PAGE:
Tánaiste Eamon Gilmore has said Ireland's re-entry to the markets would be greatly assisted by a re-engineering of our financial arrangements and particularly our debt arrangement that arose from the bank bailout.

Mr Gilmore said the Government is working on this on an ongoing basis and discussions are taking place with the Troika and other member states.

However, he said it is difficult to put a timescale on how long it will take to get a satisfactory outcome.

He also welcomed the fact that a government is in formation in Greece as it will contribute to stability in the Eurozone.

Mr Gilmore was speaking as he arrived for this morning’s cabinet meeting at Government buildings.

Yesterday it was reported that the Troika – which is made up of the European Union, European Central Bank and the International Monetary Fund - was considering the effect of making changes to the terms of Ireland’s bailout in an attempt to help the country return to the markets.

Sources told RTÉ News it could extend the loans owed to the European Union from 15 years to 30 years.

Such a change would amount to Ireland's official creditors taking some pain and would require political agreement.

Minister for Finance Michael Noonan said he would be attending the eurogroup and the ecofin meetings on Thursday and Friday and he would see then if there were any indications of new proposals being brought forward.

He said no new plans had been signalled to the Government.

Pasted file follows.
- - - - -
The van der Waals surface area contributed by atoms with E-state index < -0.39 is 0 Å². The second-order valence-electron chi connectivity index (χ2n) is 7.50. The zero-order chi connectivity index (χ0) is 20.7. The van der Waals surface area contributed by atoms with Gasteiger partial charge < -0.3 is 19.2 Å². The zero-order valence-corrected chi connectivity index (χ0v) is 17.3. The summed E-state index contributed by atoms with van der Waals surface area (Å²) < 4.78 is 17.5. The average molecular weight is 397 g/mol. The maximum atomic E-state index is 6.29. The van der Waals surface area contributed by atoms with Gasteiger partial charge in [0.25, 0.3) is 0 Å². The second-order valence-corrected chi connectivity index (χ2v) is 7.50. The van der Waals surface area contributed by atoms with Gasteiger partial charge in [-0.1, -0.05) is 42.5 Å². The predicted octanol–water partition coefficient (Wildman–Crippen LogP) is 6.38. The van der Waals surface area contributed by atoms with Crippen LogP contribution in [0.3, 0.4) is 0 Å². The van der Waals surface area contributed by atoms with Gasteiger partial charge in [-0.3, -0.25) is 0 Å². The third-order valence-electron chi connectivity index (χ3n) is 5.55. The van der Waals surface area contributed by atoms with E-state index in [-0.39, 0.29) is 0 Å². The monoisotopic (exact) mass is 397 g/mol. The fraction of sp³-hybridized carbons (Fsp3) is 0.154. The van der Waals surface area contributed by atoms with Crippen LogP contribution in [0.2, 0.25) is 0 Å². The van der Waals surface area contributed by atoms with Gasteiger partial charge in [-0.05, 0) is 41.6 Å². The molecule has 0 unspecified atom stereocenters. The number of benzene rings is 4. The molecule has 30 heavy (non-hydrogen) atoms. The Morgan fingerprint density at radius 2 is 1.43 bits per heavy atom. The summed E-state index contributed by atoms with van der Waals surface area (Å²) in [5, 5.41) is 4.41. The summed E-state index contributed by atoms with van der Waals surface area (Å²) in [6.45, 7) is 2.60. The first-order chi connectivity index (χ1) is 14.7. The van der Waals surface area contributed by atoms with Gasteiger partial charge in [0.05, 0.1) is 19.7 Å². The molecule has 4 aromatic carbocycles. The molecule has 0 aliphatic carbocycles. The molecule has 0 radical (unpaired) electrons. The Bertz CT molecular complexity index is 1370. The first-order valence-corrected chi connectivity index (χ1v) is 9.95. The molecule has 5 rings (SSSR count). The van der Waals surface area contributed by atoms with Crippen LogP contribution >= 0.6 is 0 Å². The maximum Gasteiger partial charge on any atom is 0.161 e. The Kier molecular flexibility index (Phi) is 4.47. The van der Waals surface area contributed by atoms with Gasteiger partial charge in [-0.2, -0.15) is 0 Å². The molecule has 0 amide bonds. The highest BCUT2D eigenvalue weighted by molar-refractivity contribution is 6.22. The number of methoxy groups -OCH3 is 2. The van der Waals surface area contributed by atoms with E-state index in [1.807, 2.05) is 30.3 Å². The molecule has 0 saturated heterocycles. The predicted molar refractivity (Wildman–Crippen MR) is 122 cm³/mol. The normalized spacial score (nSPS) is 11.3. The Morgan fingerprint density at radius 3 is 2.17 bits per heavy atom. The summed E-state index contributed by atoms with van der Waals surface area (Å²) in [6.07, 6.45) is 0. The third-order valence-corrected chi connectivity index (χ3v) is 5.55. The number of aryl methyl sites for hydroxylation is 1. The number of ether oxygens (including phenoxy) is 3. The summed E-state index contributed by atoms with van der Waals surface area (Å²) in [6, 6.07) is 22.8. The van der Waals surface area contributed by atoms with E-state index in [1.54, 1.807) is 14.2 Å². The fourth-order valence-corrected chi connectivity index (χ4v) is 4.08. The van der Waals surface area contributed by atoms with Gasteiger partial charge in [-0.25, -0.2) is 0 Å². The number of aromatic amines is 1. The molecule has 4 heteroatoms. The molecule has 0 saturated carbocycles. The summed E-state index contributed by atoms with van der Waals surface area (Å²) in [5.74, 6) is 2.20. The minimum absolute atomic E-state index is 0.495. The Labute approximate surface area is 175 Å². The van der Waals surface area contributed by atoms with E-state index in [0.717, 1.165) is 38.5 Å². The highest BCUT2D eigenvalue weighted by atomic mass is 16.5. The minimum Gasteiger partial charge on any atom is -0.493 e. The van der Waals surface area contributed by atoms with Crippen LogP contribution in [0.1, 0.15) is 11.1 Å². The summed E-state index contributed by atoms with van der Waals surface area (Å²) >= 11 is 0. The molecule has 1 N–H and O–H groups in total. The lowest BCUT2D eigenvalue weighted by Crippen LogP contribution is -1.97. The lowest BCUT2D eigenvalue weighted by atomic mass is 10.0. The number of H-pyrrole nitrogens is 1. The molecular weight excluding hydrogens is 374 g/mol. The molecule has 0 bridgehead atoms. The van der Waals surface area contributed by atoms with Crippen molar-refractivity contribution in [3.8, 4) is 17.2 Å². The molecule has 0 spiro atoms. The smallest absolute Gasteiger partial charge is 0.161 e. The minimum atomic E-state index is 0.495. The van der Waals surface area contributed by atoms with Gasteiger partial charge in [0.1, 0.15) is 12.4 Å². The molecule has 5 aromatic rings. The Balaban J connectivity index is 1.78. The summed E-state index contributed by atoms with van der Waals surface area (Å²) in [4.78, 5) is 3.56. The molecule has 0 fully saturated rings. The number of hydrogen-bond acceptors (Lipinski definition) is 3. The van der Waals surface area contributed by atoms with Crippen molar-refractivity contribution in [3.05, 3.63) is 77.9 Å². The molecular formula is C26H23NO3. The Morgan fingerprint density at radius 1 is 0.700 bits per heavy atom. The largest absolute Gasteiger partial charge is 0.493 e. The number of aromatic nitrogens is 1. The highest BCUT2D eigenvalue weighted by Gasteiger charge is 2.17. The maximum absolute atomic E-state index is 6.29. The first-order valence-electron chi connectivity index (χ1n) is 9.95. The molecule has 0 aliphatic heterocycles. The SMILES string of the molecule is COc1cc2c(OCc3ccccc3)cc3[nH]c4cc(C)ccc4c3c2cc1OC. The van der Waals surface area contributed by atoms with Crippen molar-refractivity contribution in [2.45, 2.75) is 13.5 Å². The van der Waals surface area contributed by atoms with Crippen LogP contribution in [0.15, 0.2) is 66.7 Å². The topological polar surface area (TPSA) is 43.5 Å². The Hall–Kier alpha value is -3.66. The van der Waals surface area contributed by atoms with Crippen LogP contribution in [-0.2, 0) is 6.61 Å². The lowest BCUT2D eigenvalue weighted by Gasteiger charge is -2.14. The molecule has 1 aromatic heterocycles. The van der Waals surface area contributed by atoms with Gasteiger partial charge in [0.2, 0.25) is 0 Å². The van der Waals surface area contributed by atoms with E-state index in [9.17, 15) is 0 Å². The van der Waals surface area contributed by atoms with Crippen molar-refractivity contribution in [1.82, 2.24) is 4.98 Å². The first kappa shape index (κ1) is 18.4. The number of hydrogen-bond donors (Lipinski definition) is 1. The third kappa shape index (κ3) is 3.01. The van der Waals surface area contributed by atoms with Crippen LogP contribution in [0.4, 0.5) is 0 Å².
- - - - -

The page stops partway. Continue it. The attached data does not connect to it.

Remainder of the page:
"But everywhere people gather where people have an interest in the eurozone there are a variety of solutions being discussed and I presume there was some level of discussion at some level about this," he said.

He added he presumed any extension of the term of loans would not be for new loans but for existing ones too.

"There five or six or seven or eight big ideas around at the moment. So far I have no indication that any of them is advancing or is the preferred option."

He added technical work has been done on the longer term issue of the promissory note but it was not complete yet.

Mr Noonan said the crisis is not about one country but a crisis of the eurozone and he hoped the issue would be discussed at the G20 meeting in Mexico.

He was commenting after it emerged Spain had to pay a record rate to borrow money on the bond markets today.

Speaking on RTÉ’s Morning Ireland, UCD economist Colm McCarthy said that any solution to the European banking problem must include a retrospective deal for Ireland.

Mr McCarthy said that as the EU is dealing with the Spanish bank debt crisis, now was the time that the Irish Government should insist that the terms of Ireland's bailout deal be changed.

"I think the immediate question is how does Spain manage to continue its access to the bond market, and it looks grim this week,” he said.

“I think it's make up your mind time, something's going to have to be done. 

"If something is done to break the link between the Spanish sovereign and the Spanish banks, then the Irish Government must insist that that deal is made available retrospectively to this country."